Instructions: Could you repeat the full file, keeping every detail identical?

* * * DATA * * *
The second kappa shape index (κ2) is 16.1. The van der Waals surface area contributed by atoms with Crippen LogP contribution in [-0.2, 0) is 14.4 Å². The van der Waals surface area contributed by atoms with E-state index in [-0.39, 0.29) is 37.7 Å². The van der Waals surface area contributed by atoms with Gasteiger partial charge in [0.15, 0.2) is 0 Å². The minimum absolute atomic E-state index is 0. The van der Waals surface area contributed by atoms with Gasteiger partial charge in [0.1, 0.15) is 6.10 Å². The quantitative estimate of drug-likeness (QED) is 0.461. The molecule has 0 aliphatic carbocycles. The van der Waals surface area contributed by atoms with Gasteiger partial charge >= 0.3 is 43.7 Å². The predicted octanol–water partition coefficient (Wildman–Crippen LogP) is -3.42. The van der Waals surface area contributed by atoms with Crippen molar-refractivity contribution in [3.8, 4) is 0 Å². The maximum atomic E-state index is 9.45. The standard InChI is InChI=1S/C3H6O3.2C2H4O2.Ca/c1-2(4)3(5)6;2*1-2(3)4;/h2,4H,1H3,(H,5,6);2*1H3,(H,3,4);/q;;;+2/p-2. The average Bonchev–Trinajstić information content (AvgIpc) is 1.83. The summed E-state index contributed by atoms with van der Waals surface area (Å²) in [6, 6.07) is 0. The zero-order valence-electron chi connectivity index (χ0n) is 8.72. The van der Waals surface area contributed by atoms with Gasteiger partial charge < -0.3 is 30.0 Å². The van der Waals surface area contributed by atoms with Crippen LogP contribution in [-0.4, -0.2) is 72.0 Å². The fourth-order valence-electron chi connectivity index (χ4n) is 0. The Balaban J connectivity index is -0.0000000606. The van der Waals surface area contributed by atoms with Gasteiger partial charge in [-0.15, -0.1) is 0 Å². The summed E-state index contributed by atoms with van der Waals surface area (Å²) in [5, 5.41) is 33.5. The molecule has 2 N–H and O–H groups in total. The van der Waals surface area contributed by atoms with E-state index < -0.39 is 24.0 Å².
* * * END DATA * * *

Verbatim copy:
The second kappa shape index (κ2) is 16.1. The van der Waals surface area contributed by atoms with Crippen LogP contribution in [-0.2, 0) is 14.4 Å². The van der Waals surface area contributed by atoms with E-state index in [-0.39, 0.29) is 37.7 Å². The van der Waals surface area contributed by atoms with Gasteiger partial charge in [0.15, 0.2) is 0 Å². The minimum absolute atomic E-state index is 0. The van der Waals surface area contributed by atoms with Gasteiger partial charge in [0.1, 0.15) is 6.10 Å². The quantitative estimate of drug-likeness (QED) is 0.461. The molecule has 0 aliphatic carbocycles. The van der Waals surface area contributed by atoms with Gasteiger partial charge >= 0.3 is 43.7 Å². The predicted octanol–water partition coefficient (Wildman–Crippen LogP) is -3.42. The van der Waals surface area contributed by atoms with Crippen molar-refractivity contribution in [3.8, 4) is 0 Å². The maximum atomic E-state index is 9.45. The standard InChI is InChI=1S/C3H6O3.2C2H4O2.Ca/c1-2(4)3(5)6;2*1-2(3)4;/h2,4H,1H3,(H,5,6);2*1H3,(H,3,4);/q;;;+2/p-2. The average Bonchev–Trinajstić information content (AvgIpc) is 1.83. The summed E-state index contributed by atoms with van der Waals surface area (Å²) in [6, 6.07) is 0. The zero-order valence-electron chi connectivity index (χ0n) is 8.72. The van der Waals surface area contributed by atoms with Gasteiger partial charge < -0.3 is 30.0 Å². The van der Waals surface area contributed by atoms with Crippen LogP contribution in [-0.4, -0.2) is 72.0 Å². The fourth-order valence-electron chi connectivity index (χ4n) is 0. The Balaban J connectivity index is -0.0000000606. The van der Waals surface area contributed by atoms with Gasteiger partial charge in [-0.15, -0.1) is 0 Å². The summed E-state index contributed by atoms with van der Waals surface area (Å²) in [5, 5.41) is 33.5. The molecule has 2 N–H and O–H groups in total. The van der Waals surface area contributed by atoms with E-state index < -0.39 is 24.0 Å².